Bringing the fire-scorched Woodlawn Avenue row houses back from the brink of demolition won’t be easy, but the owner of the iconic brick structures is convinced it can be done.
Developer Robert Israel pitched a complete overhaul of the property to the city’s Zoning Board of Appeals on Monday in a first step to restore the five badly damaged apartment buildings. The massive undertaking involves replacing the gutted interior of the apartments, bringing the structures up to modern fire code and building a carriage house structure on land in the rear of the property.
Israel said about two-thirds of the existing structures will be saved and renovated. All five brick facades along Woodlawn have remained intact and appear as though they can be preserved — even the one from the building in which the fast-moving fire originated.
Gone will be the back wooden deck and stairs that extended across all five buildings. In its place will be individual balconies that will attach to the rear of the units, and interior fire escapes.
“This will probably be one of the most difficult restoration projects I’ve ever undertaken,” Israel said.
It will also be quite expensive. To make the restoration possible, Israel said he’ll have to remove three apartments from the original 15 units that were in the structures before the fire and compensate for this loss by adding the carriage house, which will have two units.
Isreal is also proposing to build a parking structure into the slope leading down to Long Alley. The additional parking, coupled with a lot that will remain connected with Van Dam Street, will give the property 28 spaces to conform with the city’s code.
Israel also plans to offer the apartments at the market rate — a deviation from the moderate rents charged on the block before the blaze. The units were considered among the more affordable places to live in the upscale city and usually attracted an eclectic blend of renters, ranging from college students to backstretch workers at the Saratoga Race Course.
“It’s a landmark that neighborhood has lived with for more than 100 years,” he said. “We want to build it back so that it’s there for another 100 years.”
Israel’s plans have received cautious support from preservationists, namely because of his long-standing reputation for maintaining and restoring historical properties. Samantha Bosshart, executive director of the Saratoga Springs Preservation Foundation, said some developers would have advocated for simply demolishing the buildings.
“We’re very fortunate that Bob is the owner and that he has such a track record of preserving buildings in the city,” she said.
Fire ripped through the row houses on July 28, leaving more than 30 tenants homeless and severely damaging the five buildings extending down from 100 Woodlawn Ave. The house at 108 Woodlawn was almost entirely destroyed by the pre-dawn fire, save for its brick facade; 106 Woodlawn sustained massive damage and was left partially collapsed.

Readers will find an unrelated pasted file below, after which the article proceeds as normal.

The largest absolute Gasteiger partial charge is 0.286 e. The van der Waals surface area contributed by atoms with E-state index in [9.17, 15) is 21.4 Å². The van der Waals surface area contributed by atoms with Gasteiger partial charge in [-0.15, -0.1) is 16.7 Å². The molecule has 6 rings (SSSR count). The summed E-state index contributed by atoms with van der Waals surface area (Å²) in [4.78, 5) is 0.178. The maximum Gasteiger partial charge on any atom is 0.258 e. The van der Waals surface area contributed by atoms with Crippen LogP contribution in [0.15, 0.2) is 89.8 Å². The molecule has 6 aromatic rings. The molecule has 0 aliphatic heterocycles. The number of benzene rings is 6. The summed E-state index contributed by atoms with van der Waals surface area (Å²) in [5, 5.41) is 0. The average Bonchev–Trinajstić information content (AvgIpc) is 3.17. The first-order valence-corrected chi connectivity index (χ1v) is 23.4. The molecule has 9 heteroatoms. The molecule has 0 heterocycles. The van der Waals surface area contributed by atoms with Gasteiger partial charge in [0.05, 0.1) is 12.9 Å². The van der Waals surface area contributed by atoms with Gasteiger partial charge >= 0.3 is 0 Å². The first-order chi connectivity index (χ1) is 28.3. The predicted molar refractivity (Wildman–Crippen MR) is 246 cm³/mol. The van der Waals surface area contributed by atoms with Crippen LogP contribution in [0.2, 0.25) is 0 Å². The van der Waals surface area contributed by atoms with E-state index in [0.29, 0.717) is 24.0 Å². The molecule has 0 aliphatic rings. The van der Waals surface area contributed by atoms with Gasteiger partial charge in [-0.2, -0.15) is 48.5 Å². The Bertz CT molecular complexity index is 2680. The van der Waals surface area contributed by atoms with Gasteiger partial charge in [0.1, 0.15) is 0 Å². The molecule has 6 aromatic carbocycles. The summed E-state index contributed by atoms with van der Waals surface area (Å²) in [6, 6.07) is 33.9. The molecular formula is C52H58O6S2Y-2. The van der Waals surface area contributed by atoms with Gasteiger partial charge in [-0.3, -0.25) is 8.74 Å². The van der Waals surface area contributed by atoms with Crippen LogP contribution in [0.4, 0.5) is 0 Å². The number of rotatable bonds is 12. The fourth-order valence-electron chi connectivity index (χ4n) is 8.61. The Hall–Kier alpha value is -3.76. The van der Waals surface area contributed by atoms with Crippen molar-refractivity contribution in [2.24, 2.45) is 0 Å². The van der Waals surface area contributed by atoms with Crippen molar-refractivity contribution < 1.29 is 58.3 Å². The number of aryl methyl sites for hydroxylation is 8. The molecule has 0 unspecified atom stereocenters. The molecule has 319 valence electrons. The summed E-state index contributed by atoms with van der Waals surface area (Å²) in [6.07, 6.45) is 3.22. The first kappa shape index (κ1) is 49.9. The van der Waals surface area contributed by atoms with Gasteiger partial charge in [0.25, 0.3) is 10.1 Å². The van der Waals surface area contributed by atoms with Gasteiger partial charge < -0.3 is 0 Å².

Investigators quickly ruled out accidental causes and instead focused on two areas where they believe accelerant was used to spread the fire. A search warrant was executed at a residence in Wilton less than a day after the fire, but authorities have not yet made an arrest.
Police Lt. Robert Jillson said investigators are meticulously sifting through a large volume of documents in the case. He said the case is ongoing, but he had nothing new to add about its progress.
“We’re still working on it,” he said Monday.
Known as the Holmes Block, the five brick row houses were constructed between 1872 and 1874. Undertaker Ebenezer Holmes commissioned their construction as an investment during the post-Civil War real estate boom.
The buildings are characterized by their elevated foundations, staircases leading to the front entrances, two-story bay windows and mansard roofs, where the slope rises nearly vertically on all four sides and is edged by a weighty cornice surrounding a flat top. The roof and elevated basement allowed the top and bottom levels to include usable rooms.
Architect J.D. Stevens, who was best known for his work in designing the United States Hotel and the Grand Central Hotel, also crafted the Holmes block. Though built as working-class homes, the structures were designed to imitate French architecture during the High Victorian age.
Bosshart said Monday’s meeting is just the first step in the approval process. The plan runs into zoning constrictions because the proposed 1,150-square-foot carriage house isn’t set far enough back from the property’s edge on Long Avenue.
Also, the proposal increases the maximum building coverage on the lot from 38 percent to 45 percent. City zoning code allows only 30 percent.
“This is a pretty early step,” she said.
Israel is eager to move forward with the project, especially since the buildings that are still standing no longer have a roof. Workers regularly have to shovel snow from the exposed third floor to help mitigate any further damage to the building.
“We’re hoping to stabilize it a little better, but it seems to be holding up,” he said of the building.
Reach Gazette reporter Justin Mason at 395-3113, firstname.lastname@example.org or @MasonAbridged on Twitter.